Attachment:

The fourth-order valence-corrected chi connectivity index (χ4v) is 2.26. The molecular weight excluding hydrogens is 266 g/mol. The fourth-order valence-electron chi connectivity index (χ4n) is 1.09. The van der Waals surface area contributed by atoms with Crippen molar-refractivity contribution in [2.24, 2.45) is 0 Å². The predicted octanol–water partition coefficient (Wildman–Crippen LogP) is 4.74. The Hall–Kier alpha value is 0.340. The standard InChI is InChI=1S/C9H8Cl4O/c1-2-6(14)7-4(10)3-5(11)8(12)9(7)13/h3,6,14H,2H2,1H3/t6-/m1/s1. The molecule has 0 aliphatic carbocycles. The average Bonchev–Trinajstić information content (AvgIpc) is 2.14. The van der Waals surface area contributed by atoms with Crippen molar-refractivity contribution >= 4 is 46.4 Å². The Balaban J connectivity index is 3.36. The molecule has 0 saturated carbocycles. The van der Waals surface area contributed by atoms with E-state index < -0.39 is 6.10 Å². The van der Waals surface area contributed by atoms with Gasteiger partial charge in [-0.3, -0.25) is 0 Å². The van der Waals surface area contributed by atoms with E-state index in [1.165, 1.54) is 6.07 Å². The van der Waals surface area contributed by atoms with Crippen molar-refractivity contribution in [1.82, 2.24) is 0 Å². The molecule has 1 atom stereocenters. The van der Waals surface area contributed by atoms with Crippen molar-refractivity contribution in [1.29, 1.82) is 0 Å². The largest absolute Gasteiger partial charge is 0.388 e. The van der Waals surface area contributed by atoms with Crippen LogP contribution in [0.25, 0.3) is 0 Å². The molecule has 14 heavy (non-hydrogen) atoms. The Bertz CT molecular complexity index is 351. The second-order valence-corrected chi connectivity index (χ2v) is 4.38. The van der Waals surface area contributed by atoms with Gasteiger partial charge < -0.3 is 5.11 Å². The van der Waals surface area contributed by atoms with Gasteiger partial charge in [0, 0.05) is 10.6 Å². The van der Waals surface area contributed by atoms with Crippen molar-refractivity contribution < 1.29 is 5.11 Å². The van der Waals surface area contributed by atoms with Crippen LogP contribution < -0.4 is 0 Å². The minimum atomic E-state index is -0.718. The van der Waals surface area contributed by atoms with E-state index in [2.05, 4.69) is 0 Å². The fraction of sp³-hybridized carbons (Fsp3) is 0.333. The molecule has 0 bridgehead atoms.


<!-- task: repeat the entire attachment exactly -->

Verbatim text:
The fourth-order valence-corrected chi connectivity index (χ4v) is 2.26. The molecular weight excluding hydrogens is 266 g/mol. The fourth-order valence-electron chi connectivity index (χ4n) is 1.09. The van der Waals surface area contributed by atoms with Crippen molar-refractivity contribution in [2.24, 2.45) is 0 Å². The predicted octanol–water partition coefficient (Wildman–Crippen LogP) is 4.74. The Hall–Kier alpha value is 0.340. The standard InChI is InChI=1S/C9H8Cl4O/c1-2-6(14)7-4(10)3-5(11)8(12)9(7)13/h3,6,14H,2H2,1H3/t6-/m1/s1. The molecule has 0 aliphatic carbocycles. The average Bonchev–Trinajstić information content (AvgIpc) is 2.14. The van der Waals surface area contributed by atoms with Crippen molar-refractivity contribution >= 4 is 46.4 Å². The Balaban J connectivity index is 3.36. The molecule has 0 saturated carbocycles. The van der Waals surface area contributed by atoms with E-state index < -0.39 is 6.10 Å². The van der Waals surface area contributed by atoms with Gasteiger partial charge in [-0.3, -0.25) is 0 Å². The van der Waals surface area contributed by atoms with E-state index in [1.165, 1.54) is 6.07 Å². The van der Waals surface area contributed by atoms with Crippen molar-refractivity contribution in [1.82, 2.24) is 0 Å². The molecule has 1 atom stereocenters. The van der Waals surface area contributed by atoms with Crippen molar-refractivity contribution in [1.29, 1.82) is 0 Å². The largest absolute Gasteiger partial charge is 0.388 e. The van der Waals surface area contributed by atoms with Crippen LogP contribution in [0.25, 0.3) is 0 Å². The molecule has 14 heavy (non-hydrogen) atoms. The Bertz CT molecular complexity index is 351. The second-order valence-corrected chi connectivity index (χ2v) is 4.38. The van der Waals surface area contributed by atoms with Gasteiger partial charge < -0.3 is 5.11 Å². The van der Waals surface area contributed by atoms with Gasteiger partial charge in [0, 0.05) is 10.6 Å². The van der Waals surface area contributed by atoms with Crippen molar-refractivity contribution < 1.29 is 5.11 Å². The van der Waals surface area contributed by atoms with Crippen LogP contribution < -0.4 is 0 Å². The minimum atomic E-state index is -0.718. The van der Waals surface area contributed by atoms with E-state index in [2.05, 4.69) is 0 Å². The fraction of sp³-hybridized carbons (Fsp3) is 0.333. The molecule has 0 bridgehead atoms.